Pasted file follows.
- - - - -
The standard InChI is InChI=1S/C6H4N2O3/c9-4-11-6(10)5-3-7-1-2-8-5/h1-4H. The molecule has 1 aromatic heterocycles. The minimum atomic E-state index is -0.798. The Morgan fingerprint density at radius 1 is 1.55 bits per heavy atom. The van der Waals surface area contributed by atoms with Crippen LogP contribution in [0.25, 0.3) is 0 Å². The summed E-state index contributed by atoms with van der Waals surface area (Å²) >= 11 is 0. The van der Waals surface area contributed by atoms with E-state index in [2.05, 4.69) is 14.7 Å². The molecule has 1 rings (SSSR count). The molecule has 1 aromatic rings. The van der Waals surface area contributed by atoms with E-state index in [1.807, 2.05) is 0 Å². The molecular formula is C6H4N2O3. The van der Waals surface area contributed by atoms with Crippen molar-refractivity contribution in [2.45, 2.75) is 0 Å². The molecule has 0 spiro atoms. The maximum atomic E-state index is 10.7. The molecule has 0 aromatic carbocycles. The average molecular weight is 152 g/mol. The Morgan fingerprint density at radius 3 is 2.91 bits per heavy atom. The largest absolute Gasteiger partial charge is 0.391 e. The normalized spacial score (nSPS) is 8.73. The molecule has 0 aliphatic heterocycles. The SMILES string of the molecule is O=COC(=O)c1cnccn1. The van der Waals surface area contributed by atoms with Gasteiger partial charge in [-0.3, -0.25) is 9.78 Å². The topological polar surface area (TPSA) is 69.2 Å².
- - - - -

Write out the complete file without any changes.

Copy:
The standard InChI is InChI=1S/C6H4N2O3/c9-4-11-6(10)5-3-7-1-2-8-5/h1-4H. The molecule has 1 aromatic heterocycles. The minimum atomic E-state index is -0.798. The Morgan fingerprint density at radius 1 is 1.55 bits per heavy atom. The van der Waals surface area contributed by atoms with Crippen LogP contribution in [0.25, 0.3) is 0 Å². The summed E-state index contributed by atoms with van der Waals surface area (Å²) >= 11 is 0. The van der Waals surface area contributed by atoms with E-state index in [2.05, 4.69) is 14.7 Å². The molecule has 1 rings (SSSR count). The molecule has 1 aromatic rings. The van der Waals surface area contributed by atoms with E-state index in [1.807, 2.05) is 0 Å². The molecular formula is C6H4N2O3. The van der Waals surface area contributed by atoms with Crippen molar-refractivity contribution in [2.45, 2.75) is 0 Å². The molecule has 0 spiro atoms. The maximum atomic E-state index is 10.7. The molecule has 0 aromatic carbocycles. The average molecular weight is 152 g/mol. The Morgan fingerprint density at radius 3 is 2.91 bits per heavy atom. The largest absolute Gasteiger partial charge is 0.391 e. The normalized spacial score (nSPS) is 8.73. The molecule has 0 aliphatic heterocycles. The SMILES string of the molecule is O=COC(=O)c1cnccn1. The van der Waals surface area contributed by atoms with Gasteiger partial charge in [-0.3, -0.25) is 9.78 Å². The topological polar surface area (TPSA) is 69.2 Å².